In 1851 Foucault set a pendulum vibrating and observed the earth
rotate out from under it. It was a very long pendulum with a heavy
weight at the end so that it would vibrate for a long time without
stopping^{2} .
This is what allowed him to observe the earth rotate out from under it. Clearly such a
pendulum will take 24 hours for the plane of vibration to appear to make one complete
revolution at the north pole. It is also reasonable to expect that no such observed
rotation would take place on the equator. Is it possible to predict what will take place at
various latitudes?
′ ′ ′ ′
= − gk+ T ∕m− 2ω[(− y cosϕ)i+(x cosϕ+ z sin ϕ)j− (y sinϕ)k ]
where T, the tension in the string of the pendulum, is directed towards the point at
which the pendulum is supported, and m is the mass of the weight at the end of the
pendulum. The pendulum can be thought of as the position vector from
(0,0,l)
to the
surface of the sphere x^{2} + y^{2} +
(z − l)
^{2} = l^{2}. Therefore,
T = − Txi− Tyj+T l−-zk
l l l
and consequently, the differential equations of relative motion are
′′ x-- ′
x = − T ml +2ωy cosϕ
′′ -y- ′ ′
y = − Tml − 2ω (x cosϕ + z sinϕ)
and
z′′ = Tl−-z − g+ 2ωy′sin ϕ.
ml
If the vibrations of the pendulum are small so that for practical purposes, z^{′′} = z = 0, the
last equation may be solved for T to get
All terms of the form xy^{′} or y^{′}y can be neglected because it is assumed x and y remain
small. Also, the pendulum is assumed to be long with a heavy weight so that x^{′} and y^{′}
are also small. With these simplifying assumptions, the equations of motion
become
x
x ′′ + gl-= 2ωy′cosϕ
and
y′′ + gy-= − 2ωx ′cosϕ.
l
These equations are of the form
x′′ + a2x = by′,y′′ + a2y = − bx′ (17.22)
(17.22)
where a^{2} =
gl
and b = 2ω cosϕ. There are systematic ways to solve the above linear
system of ordinary differential equations, but for the purposes here, it is fairly tedious but
routine to verify that for each constant c,
( bt) ( √b2 +-4a2 ) ( bt) ( √b2 +-4a2 )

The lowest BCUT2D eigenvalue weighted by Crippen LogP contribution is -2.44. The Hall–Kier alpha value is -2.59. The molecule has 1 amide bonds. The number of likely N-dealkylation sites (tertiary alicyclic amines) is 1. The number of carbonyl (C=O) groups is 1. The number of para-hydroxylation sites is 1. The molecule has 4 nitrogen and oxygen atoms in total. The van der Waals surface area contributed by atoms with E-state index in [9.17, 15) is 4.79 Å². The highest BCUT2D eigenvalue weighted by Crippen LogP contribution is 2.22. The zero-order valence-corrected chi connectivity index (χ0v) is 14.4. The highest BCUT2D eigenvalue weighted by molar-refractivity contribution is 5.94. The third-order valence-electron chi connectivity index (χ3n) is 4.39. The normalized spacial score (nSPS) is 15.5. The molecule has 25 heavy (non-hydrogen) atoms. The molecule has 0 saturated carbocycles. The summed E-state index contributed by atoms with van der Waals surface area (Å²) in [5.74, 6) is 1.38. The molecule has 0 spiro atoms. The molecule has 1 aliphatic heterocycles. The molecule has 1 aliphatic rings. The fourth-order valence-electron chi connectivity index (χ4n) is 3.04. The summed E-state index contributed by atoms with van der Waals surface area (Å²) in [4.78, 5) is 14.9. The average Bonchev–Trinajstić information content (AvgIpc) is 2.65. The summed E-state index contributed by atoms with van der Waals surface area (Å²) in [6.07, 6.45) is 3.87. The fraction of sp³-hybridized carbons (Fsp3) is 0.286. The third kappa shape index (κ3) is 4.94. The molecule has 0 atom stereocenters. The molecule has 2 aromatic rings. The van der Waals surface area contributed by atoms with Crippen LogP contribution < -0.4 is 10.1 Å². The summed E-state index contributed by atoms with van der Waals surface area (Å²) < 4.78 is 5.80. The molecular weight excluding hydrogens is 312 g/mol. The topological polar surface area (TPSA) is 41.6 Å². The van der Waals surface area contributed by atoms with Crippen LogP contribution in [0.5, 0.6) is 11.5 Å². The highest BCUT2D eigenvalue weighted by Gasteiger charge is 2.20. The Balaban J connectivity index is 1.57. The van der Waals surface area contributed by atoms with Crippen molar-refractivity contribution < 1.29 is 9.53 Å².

x = c sin -- sin --------t ,y = ccos -- sin --------t (17.23)
2 2 2 2
(17.23)
yields a solution to 17.22 along with the initial conditions,
It is clear from experiments with the pendulum that the earth does indeed rotate out
from under it causing the plane of vibration of the pendulum to appear to rotate. The
purpose of this discussion is not to establish this obvious fact but to predict how long it
takes for the plane of vibration to make one revolution. There will be some instant
in time at which the pendulum will be vibrating in a plane determined by k
and j. (Recall k points away from the center of the earth and j points East. )
At this instant in time, defined as t = 0, the conditions of 17.24 will hold for
some value of c and so the solution to 17.22 having these initial conditions will
be those of 17.23. (Some interesting mathematical details are being ignored
here. Such initial value problems as 17.23 and 17.24 have only one solution
so if you have found one, then you have found the solution. This is a general
fact shown in differential equations courses. However, for the above system of
equations see Problem 13 on Page 1091 found below.) Writing these solutions
differently,
( ) ( ( ) ) (√ ------- )
x (t) sin (b2t) --b2 +-4a2
y(t) = c cos b2t sin 2 t
This is very interesting! The vector, c
( sin(bt))
cos(2bt)
2
always has magnitude equal to
|c|
but its direction changes very slowly because b is very small. The plane of vibration is
determined by this vector and the vector k. The term sin
( √b2+4a2-)
2 t
changes relatively
fast and takes values between −1 and 1. This is what describes the actual observed
vibrations of the pendulum. Thus the plane of vibration will have made one complete
revolution when t = T for
bT
2-≡ 2π.
Therefore, the time it takes for the earth to turn out from under the pendulum
is
4π 2π
T = 2ωcosϕ-= -ω-secϕ.
Since ω is the angular speed of the rotating earth, it follows ω =
2π-
24
=
-π
12
in radians per
hour. Therefore, the above formula implies
T = 24secϕ.
I think this is really amazing. You could determine latitude, not by taking readings with
instruments using the North star but by doing an experiment with a big pendulum. You
would set it vibrating, observe T in hours, and then solve the above equation for ϕ. Also
note the pendulum would not appear to change its plane of vibration at the equator
because lim_{ϕ→π∕2} secϕ = ∞.